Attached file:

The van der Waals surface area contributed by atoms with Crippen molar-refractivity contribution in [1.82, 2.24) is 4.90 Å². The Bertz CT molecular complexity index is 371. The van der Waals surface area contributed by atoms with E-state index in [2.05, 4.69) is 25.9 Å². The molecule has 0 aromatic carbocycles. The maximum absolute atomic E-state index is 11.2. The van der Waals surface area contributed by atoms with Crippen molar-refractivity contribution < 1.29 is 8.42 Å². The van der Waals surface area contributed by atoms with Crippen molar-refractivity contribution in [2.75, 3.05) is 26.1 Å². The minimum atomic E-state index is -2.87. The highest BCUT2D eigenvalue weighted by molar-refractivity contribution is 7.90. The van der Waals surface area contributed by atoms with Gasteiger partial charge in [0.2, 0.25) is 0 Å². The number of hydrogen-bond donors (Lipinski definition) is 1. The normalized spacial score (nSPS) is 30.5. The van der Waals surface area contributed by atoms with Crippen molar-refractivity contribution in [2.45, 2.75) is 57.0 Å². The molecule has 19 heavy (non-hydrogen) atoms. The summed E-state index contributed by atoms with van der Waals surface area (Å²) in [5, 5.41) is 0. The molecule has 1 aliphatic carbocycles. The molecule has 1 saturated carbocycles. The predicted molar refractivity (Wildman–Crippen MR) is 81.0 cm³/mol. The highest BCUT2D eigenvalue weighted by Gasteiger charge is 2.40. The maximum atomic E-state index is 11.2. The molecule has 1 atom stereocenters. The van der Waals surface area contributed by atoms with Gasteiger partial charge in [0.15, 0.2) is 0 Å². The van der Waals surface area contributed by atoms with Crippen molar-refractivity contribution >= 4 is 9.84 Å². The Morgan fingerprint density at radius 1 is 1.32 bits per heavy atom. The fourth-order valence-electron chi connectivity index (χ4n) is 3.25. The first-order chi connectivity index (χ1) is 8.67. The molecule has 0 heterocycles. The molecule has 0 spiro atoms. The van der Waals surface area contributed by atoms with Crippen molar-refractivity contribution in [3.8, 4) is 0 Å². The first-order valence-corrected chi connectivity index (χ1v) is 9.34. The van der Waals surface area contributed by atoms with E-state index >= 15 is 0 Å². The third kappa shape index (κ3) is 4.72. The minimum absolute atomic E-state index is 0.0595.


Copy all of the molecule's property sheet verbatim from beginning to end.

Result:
The van der Waals surface area contributed by atoms with Crippen molar-refractivity contribution in [1.82, 2.24) is 4.90 Å². The Bertz CT molecular complexity index is 371. The van der Waals surface area contributed by atoms with E-state index in [2.05, 4.69) is 25.9 Å². The molecule has 0 aromatic carbocycles. The maximum absolute atomic E-state index is 11.2. The van der Waals surface area contributed by atoms with Crippen molar-refractivity contribution < 1.29 is 8.42 Å². The van der Waals surface area contributed by atoms with Crippen molar-refractivity contribution in [2.75, 3.05) is 26.1 Å². The minimum atomic E-state index is -2.87. The highest BCUT2D eigenvalue weighted by molar-refractivity contribution is 7.90. The van der Waals surface area contributed by atoms with Gasteiger partial charge in [0.2, 0.25) is 0 Å². The number of hydrogen-bond donors (Lipinski definition) is 1. The normalized spacial score (nSPS) is 30.5. The van der Waals surface area contributed by atoms with Crippen molar-refractivity contribution in [2.45, 2.75) is 57.0 Å². The molecule has 19 heavy (non-hydrogen) atoms. The summed E-state index contributed by atoms with van der Waals surface area (Å²) in [5, 5.41) is 0. The molecule has 1 aliphatic carbocycles. The molecule has 1 saturated carbocycles. The predicted molar refractivity (Wildman–Crippen MR) is 81.0 cm³/mol. The highest BCUT2D eigenvalue weighted by Gasteiger charge is 2.40. The maximum atomic E-state index is 11.2. The molecule has 1 atom stereocenters. The van der Waals surface area contributed by atoms with Gasteiger partial charge in [0.15, 0.2) is 0 Å². The van der Waals surface area contributed by atoms with Crippen molar-refractivity contribution >= 4 is 9.84 Å². The Morgan fingerprint density at radius 1 is 1.32 bits per heavy atom. The fourth-order valence-electron chi connectivity index (χ4n) is 3.25. The first-order chi connectivity index (χ1) is 8.67. The molecule has 0 heterocycles. The molecule has 0 spiro atoms. The van der Waals surface area contributed by atoms with Crippen molar-refractivity contribution in [3.8, 4) is 0 Å². The first-order valence-corrected chi connectivity index (χ1v) is 9.34. The van der Waals surface area contributed by atoms with E-state index >= 15 is 0 Å². The third kappa shape index (κ3) is 4.72. The minimum absolute atomic E-state index is 0.0595.